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Yesterday I went for my second session at the University of Washington dental school, to go over the results of the intake examination and talk about treatment options. It went very well indeed.

The student assigned to my case is a big fellow with a grin almost wide enough to look like something in Terry Gilliam animation, with a very clear voice and a genuine enthusiasm for answering questions. I had a bunch, and the friend who drove me had more, and he really welcomed them, going into extra details of lots of kinds and happy to do so. My fellow sickies know what a precious and reassuring thing that is.

The upshot is: at the foundational level, my mouth is much better than I had any reason to expect. ("Your bone condition is awesome", he said.) Just as I turn out not to have any developing glaucoma, so I have no major gum disease or anything like that, either. This is a genuine happy surprise.

I do have a lot of small areas of decay, which they can and will treat with straightforward decay removal and fillings. I'll be starting in with a comprehensive cleaning and the first of many filling sessions in a couple of weeks, after their spring break.

Two teeth got extra attention. One in the upper front has a very large visible cavity. But the nerve there proves to actually be still alive and well, to everyone's surprise. It's quite possible that a major removal of decay and a big filling will take care of it, rather than a root canal. In the upper back right, one is a little mysterious: X-rays suggest a nasty big cavity, visual examination doesn't offer any of the expected confirming signs, and as my guy explained, sometimes X-rays give misleading impressions. So they'll watch that for developments while tending the rest.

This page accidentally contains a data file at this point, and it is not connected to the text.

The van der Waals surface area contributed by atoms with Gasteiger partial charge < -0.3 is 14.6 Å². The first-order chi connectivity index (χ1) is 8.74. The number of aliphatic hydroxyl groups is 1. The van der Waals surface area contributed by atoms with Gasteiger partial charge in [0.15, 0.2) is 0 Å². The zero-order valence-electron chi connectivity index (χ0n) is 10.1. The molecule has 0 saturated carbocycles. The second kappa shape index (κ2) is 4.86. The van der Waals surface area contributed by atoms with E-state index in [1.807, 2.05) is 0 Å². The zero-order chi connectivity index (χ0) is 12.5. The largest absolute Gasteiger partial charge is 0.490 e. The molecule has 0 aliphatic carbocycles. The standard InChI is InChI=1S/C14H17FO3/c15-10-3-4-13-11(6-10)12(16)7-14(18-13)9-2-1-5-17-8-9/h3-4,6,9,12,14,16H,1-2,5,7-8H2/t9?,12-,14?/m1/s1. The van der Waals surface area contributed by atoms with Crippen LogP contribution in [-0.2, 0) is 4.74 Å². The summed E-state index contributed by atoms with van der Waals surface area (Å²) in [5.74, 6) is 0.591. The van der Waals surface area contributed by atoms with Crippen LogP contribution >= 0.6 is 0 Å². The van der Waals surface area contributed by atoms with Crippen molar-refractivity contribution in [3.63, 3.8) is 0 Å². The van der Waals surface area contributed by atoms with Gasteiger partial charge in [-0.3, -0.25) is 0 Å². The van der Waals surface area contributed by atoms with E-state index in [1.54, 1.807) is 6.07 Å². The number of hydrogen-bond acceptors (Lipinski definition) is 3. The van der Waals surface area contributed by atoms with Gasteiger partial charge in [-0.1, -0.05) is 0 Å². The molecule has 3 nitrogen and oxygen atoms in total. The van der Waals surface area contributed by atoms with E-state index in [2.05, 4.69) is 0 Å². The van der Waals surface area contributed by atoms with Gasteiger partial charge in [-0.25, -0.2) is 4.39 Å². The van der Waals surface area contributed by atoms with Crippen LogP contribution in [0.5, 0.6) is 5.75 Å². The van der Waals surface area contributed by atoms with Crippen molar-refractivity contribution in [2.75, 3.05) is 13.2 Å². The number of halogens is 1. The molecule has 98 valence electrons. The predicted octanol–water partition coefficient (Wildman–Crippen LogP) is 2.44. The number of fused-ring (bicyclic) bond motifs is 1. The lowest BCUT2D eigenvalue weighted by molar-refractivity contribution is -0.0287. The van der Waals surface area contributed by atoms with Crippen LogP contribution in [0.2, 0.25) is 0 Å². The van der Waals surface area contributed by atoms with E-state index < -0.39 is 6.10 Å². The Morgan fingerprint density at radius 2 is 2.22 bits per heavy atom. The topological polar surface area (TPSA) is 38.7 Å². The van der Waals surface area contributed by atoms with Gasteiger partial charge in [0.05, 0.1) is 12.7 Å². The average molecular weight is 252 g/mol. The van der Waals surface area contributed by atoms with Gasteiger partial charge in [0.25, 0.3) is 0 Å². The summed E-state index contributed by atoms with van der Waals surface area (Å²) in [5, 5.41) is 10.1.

To my very great relief, Medicaid coverage in the flavor I have is really good. It'll pay for all the cleaning and filling, and for anterior (front) root canals, so if that one up at the front of my mouth needs it, it's set. It wouldn't pay for a root canal for the back one, though it would cover extraction; I can start a little saving fund for in case action's needed back there.